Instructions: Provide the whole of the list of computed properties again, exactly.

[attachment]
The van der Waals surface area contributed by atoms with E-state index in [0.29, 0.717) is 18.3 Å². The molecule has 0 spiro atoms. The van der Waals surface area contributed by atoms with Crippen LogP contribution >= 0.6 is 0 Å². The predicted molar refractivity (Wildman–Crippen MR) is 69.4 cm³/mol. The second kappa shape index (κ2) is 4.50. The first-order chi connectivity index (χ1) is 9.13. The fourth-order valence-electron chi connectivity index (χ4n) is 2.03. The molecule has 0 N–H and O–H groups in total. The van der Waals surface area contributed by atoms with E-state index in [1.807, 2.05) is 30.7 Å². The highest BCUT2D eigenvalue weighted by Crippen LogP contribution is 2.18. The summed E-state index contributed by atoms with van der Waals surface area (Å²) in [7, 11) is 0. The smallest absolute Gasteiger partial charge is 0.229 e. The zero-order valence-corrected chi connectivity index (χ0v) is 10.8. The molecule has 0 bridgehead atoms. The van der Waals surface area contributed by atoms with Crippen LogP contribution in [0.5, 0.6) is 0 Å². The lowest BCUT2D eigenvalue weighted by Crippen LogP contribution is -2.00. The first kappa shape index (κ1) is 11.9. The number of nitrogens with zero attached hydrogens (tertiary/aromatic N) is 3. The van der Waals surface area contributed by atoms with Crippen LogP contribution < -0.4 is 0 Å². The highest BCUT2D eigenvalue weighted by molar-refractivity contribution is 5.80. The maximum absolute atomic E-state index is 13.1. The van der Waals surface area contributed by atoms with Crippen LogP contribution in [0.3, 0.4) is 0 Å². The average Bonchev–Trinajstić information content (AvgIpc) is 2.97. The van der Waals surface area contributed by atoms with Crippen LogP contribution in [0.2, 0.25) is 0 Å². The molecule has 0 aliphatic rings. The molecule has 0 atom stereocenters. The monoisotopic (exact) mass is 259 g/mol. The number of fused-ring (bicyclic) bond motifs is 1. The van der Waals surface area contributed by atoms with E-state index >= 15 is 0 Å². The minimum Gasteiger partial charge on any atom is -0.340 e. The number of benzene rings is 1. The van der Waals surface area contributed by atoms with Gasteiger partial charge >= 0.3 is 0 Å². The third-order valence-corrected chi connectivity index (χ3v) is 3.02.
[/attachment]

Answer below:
The van der Waals surface area contributed by atoms with E-state index in [0.29, 0.717) is 18.3 Å². The molecule has 0 spiro atoms. The van der Waals surface area contributed by atoms with Crippen LogP contribution >= 0.6 is 0 Å². The predicted molar refractivity (Wildman–Crippen MR) is 69.4 cm³/mol. The second kappa shape index (κ2) is 4.50. The first-order chi connectivity index (χ1) is 9.13. The fourth-order valence-electron chi connectivity index (χ4n) is 2.03. The molecule has 0 N–H and O–H groups in total. The van der Waals surface area contributed by atoms with E-state index in [1.807, 2.05) is 30.7 Å². The highest BCUT2D eigenvalue weighted by Crippen LogP contribution is 2.18. The summed E-state index contributed by atoms with van der Waals surface area (Å²) in [7, 11) is 0. The smallest absolute Gasteiger partial charge is 0.229 e. The zero-order valence-corrected chi connectivity index (χ0v) is 10.8. The molecule has 0 bridgehead atoms. The van der Waals surface area contributed by atoms with Crippen LogP contribution in [0.5, 0.6) is 0 Å². The lowest BCUT2D eigenvalue weighted by Crippen LogP contribution is -2.00. The first kappa shape index (κ1) is 11.9. The number of nitrogens with zero attached hydrogens (tertiary/aromatic N) is 3. The van der Waals surface area contributed by atoms with Crippen LogP contribution < -0.4 is 0 Å². The highest BCUT2D eigenvalue weighted by molar-refractivity contribution is 5.80. The maximum absolute atomic E-state index is 13.1. The van der Waals surface area contributed by atoms with Crippen LogP contribution in [0.3, 0.4) is 0 Å². The average Bonchev–Trinajstić information content (AvgIpc) is 2.97. The van der Waals surface area contributed by atoms with Crippen LogP contribution in [0.2, 0.25) is 0 Å². The molecule has 0 aliphatic rings. The molecule has 0 atom stereocenters. The monoisotopic (exact) mass is 259 g/mol. The number of fused-ring (bicyclic) bond motifs is 1. The van der Waals surface area contributed by atoms with E-state index >= 15 is 0 Å². The minimum Gasteiger partial charge on any atom is -0.340 e. The number of benzene rings is 1. The van der Waals surface area contributed by atoms with Gasteiger partial charge >= 0.3 is 0 Å². The third-order valence-corrected chi connectivity index (χ3v) is 3.02.